To be a little fair, some of (…okay, okay…probably most of…) the music I treasure the most was born by the hands of what I would warmly refer to as indignant assholes. I really don’t know that rock and roll could ever have earned its depth of character without a host of founding fathers that felt honor-bound to make a sound that could kick your teeth in, and it’s a lot less likely that anyone’s going to harbor much of an urge to kick much ass (or teeth) when things are swell, and you feel fine about the world and your piece of it. Perhaps that’s really what I’m reacting too — not just some handful of pretentious bands in Brooklyn without the chops to justify their assumptions about what this world really owes them, but the very idea that the other way might work too. For all my lifelong adoration of artists that were ostensibly haunted by wicked scars and deep shadow, and for all the art that came of their persistence in a world they never quite saw as a fair fit (or at least fair compensation) for who they are and what they offer, it seems there may well be a few artists out there that are visited by another sort of muse entirely, one that provides just as bright a spark for creativity, albeit from a different colored flame. And unlike the muses that tether some artistic types mercilessly to their craft, the amiable and appreciative rocker appears to find themselves not only in the presence of a muse of their own, but in its wake they seem to be left with all the preconditions for a life lived in the peace that can come of well-adjusted expectations.
Ocean Alley aren’t dynamos, but they’re pros, or they’ve learned to become pros anyway. It shows in their live performance, which felt like hanging out in Ocean Alley’s back yard, if their yard were overrun by a well-organized mass of high-energy fans and well-wishers. There’s something impressive, albeit not explosive, about “being a pro.” Sometimes simple self-awareness runs laps around the rage that fancies itself the proper volume for honesty, and I suppose I hadn’t really thought about what that might mean for music.
So that earlier alluded-to thrashing of a moral — the seemingly disregarded truism that you aren’t guaranteed to get what you want by doing what you like a lot — well, perhaps what we’re seeing here is just a bit more complicated than earlier acknowledged. Because Ocean Alley have something perhaps not shared by everyone in the local scene here in Brooklyn that I might not have recognized as a possible precondition to artistic creation, and I think it’s perspective.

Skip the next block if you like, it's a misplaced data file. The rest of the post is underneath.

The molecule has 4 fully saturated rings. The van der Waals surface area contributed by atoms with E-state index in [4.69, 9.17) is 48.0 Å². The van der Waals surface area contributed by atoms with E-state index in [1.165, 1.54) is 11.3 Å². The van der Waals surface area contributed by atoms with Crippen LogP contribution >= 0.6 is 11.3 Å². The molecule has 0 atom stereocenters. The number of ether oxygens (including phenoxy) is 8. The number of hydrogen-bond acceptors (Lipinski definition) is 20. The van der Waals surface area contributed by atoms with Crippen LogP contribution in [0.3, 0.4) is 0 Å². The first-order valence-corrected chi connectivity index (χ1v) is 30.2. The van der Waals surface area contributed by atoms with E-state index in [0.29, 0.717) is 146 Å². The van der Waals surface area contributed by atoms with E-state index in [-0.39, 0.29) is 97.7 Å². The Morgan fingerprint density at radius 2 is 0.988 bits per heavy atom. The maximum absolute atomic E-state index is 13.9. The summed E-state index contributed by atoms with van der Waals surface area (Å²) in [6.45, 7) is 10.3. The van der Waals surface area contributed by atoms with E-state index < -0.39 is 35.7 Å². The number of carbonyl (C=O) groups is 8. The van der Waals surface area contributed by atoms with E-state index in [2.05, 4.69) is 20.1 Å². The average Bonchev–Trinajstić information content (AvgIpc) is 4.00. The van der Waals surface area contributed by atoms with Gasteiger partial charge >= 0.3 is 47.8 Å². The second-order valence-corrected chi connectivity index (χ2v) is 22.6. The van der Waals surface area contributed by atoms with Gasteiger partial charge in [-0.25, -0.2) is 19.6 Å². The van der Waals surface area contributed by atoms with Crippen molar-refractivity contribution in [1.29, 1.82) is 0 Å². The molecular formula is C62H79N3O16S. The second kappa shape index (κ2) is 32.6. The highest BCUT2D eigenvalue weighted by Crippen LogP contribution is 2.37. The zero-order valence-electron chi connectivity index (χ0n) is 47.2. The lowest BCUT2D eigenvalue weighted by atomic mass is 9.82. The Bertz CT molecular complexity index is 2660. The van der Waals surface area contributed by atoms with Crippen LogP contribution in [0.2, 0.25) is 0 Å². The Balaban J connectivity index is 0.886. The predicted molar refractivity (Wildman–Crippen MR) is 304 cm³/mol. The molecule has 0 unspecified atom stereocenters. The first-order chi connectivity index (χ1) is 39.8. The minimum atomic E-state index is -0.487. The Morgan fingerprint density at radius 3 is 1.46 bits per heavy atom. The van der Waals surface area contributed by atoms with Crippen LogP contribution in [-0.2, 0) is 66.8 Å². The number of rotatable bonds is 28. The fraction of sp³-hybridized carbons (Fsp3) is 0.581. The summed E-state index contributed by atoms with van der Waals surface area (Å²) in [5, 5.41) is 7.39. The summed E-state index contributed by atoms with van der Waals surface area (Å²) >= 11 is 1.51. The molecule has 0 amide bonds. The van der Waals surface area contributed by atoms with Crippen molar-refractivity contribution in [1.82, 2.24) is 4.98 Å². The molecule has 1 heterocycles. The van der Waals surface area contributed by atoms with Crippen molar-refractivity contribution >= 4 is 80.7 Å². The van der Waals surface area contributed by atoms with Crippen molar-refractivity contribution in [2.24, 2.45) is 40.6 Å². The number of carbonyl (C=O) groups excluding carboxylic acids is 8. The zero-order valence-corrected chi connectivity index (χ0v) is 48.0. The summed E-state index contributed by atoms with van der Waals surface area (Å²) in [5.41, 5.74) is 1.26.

“There should be a sense of commitment, and a sense of ‘I’m not going to walk away until I get it right,’ but then again if you’re forcing something and you’re trying too hard and it’s just not going to happen, I don’t think you get quality art from somebody in a headspace like that.”
“You can’t sit there and force stuff…that’s a killer on creativity.”
Indeed — Ocean Alley are free in a way that many aspiring young artists are not.
So perhaps Ocean Ally’s story is one of karma for their attitude — a reward to the reasonable. They treated God’s receptionist politely, as one should of course, and they were buzzed right through to the Big Man’s nice list in no time.
Or maybe Karma comes from the luck you breath into the world. Maybe there’s something to be said here about the difference between experiencing joy in the act of artistic creation, as opposed to enjoying walking around telling people that you’re an artist. Maybe Ocean Alley notched a point for the legitimate efficacy of asking nothing from the house and expecting back less than what they were ever willing to push into the center, and if they had that rare mix of the calm and guts it takes a great poker player to anti up and play a good hand at the right time, well, fuck it; why not ride that wave to shore and see what happens. That must be an easier attitude to adopt when you really enjoy gambling, of course, to complete the metaphor.
It fits. Everything around the band was handled the same way they handle each other. Even their manager is where he is, arguably, because his ethos so fits theirs:
“Dan…he was managing us when we were doing the pub circuit locally for free, because he wanted to manage artists and that’s what career he wanted to do.”
I asked how they found each other:
“Friends of friends. We weren’t getting paid ourselves, we were working day jobs…and he was like, ‘no, don’t pay me’ and shit, and we started getting paid just a little bit then he started getting paid, and he’s still with us.”
Nothing to lose and the wisdom to see the value of a win. It’s not quite the Brooklyn way, at least not for all of us, but maybe there’s something to be learned from it anyway, even here in a town where most of us know better.
G’day, Ocean Alley and team, from the cynical and the damned of Brooklyn. Now please, before you cheer us all up and ruin everything, kindly go the fuck home (and come back any time — something tells me your fans will be waiting. And if by then they’re not, well hell, easy come easy go, right? You certainly won’t be wanting for fans of your company…)
PS: At the risk of further inflating the “gosh, gee” agenda of this band of good hangs and their tyranny of reasonable-ness, what follows is a quick note the band humbly requested be included in this communique:
“BRAD NOEL…FROM NEWPORT: G’DAY, MATE!!!” -Ocean Alley, June 2019